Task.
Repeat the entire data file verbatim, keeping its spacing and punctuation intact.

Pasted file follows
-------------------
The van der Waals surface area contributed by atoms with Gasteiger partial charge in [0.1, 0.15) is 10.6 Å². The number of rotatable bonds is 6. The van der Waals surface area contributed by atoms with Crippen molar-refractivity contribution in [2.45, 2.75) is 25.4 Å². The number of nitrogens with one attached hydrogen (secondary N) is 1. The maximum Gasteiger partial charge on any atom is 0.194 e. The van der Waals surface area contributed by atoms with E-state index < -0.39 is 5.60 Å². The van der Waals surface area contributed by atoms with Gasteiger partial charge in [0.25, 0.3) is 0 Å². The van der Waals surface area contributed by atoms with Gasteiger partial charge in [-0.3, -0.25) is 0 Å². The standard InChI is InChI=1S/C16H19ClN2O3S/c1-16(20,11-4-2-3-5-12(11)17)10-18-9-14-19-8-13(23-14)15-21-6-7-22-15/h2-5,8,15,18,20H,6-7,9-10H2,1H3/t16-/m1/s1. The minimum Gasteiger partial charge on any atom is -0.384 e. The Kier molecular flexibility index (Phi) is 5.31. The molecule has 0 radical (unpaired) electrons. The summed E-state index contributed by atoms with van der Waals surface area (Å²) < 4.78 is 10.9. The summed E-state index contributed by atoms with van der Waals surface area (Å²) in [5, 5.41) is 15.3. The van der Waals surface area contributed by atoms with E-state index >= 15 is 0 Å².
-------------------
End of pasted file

The van der Waals surface area contributed by atoms with Gasteiger partial charge in [0.1, 0.15) is 10.6 Å². The number of rotatable bonds is 6. The van der Waals surface area contributed by atoms with Crippen molar-refractivity contribution in [2.45, 2.75) is 25.4 Å². The number of nitrogens with one attached hydrogen (secondary N) is 1. The maximum Gasteiger partial charge on any atom is 0.194 e. The van der Waals surface area contributed by atoms with E-state index < -0.39 is 5.60 Å². The van der Waals surface area contributed by atoms with Gasteiger partial charge in [0.25, 0.3) is 0 Å². The van der Waals surface area contributed by atoms with Gasteiger partial charge in [-0.3, -0.25) is 0 Å². The standard InChI is InChI=1S/C16H19ClN2O3S/c1-16(20,11-4-2-3-5-12(11)17)10-18-9-14-19-8-13(23-14)15-21-6-7-22-15/h2-5,8,15,18,20H,6-7,9-10H2,1H3/t16-/m1/s1. The minimum Gasteiger partial charge on any atom is -0.384 e. The Kier molecular flexibility index (Phi) is 5.31. The molecule has 0 radical (unpaired) electrons. The summed E-state index contributed by atoms with van der Waals surface area (Å²) < 4.78 is 10.9. The summed E-state index contributed by atoms with van der Waals surface area (Å²) in [5, 5.41) is 15.3. The van der Waals surface area contributed by atoms with E-state index >= 15 is 0 Å².